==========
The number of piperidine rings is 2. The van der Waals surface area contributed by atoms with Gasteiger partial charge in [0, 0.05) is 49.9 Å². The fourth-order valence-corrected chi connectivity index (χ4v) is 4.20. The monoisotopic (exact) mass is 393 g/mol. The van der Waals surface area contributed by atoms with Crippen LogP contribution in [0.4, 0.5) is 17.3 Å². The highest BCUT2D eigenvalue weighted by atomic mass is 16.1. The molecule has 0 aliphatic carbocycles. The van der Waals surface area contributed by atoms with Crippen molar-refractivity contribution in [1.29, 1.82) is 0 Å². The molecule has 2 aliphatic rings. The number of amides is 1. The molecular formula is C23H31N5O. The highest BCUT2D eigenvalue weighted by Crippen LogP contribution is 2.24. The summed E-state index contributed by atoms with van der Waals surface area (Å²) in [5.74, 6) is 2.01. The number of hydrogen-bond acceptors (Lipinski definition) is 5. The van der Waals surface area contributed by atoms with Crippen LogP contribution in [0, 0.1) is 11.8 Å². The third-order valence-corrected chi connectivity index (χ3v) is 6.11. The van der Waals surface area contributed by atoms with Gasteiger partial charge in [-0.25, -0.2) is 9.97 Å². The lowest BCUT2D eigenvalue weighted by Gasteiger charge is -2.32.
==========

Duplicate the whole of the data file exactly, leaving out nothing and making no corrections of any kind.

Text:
The number of piperidine rings is 2. The van der Waals surface area contributed by atoms with Gasteiger partial charge in [0, 0.05) is 49.9 Å². The fourth-order valence-corrected chi connectivity index (χ4v) is 4.20. The monoisotopic (exact) mass is 393 g/mol. The van der Waals surface area contributed by atoms with Crippen LogP contribution in [0.4, 0.5) is 17.3 Å². The highest BCUT2D eigenvalue weighted by atomic mass is 16.1. The molecule has 0 aliphatic carbocycles. The van der Waals surface area contributed by atoms with Crippen molar-refractivity contribution in [1.29, 1.82) is 0 Å². The molecule has 2 aliphatic rings. The number of amides is 1. The molecular formula is C23H31N5O. The highest BCUT2D eigenvalue weighted by Crippen LogP contribution is 2.24. The summed E-state index contributed by atoms with van der Waals surface area (Å²) in [5.74, 6) is 2.01. The number of hydrogen-bond acceptors (Lipinski definition) is 5. The van der Waals surface area contributed by atoms with Crippen LogP contribution in [0, 0.1) is 11.8 Å². The third-order valence-corrected chi connectivity index (χ3v) is 6.11. The van der Waals surface area contributed by atoms with Gasteiger partial charge in [-0.25, -0.2) is 9.97 Å². The lowest BCUT2D eigenvalue weighted by Gasteiger charge is -2.32.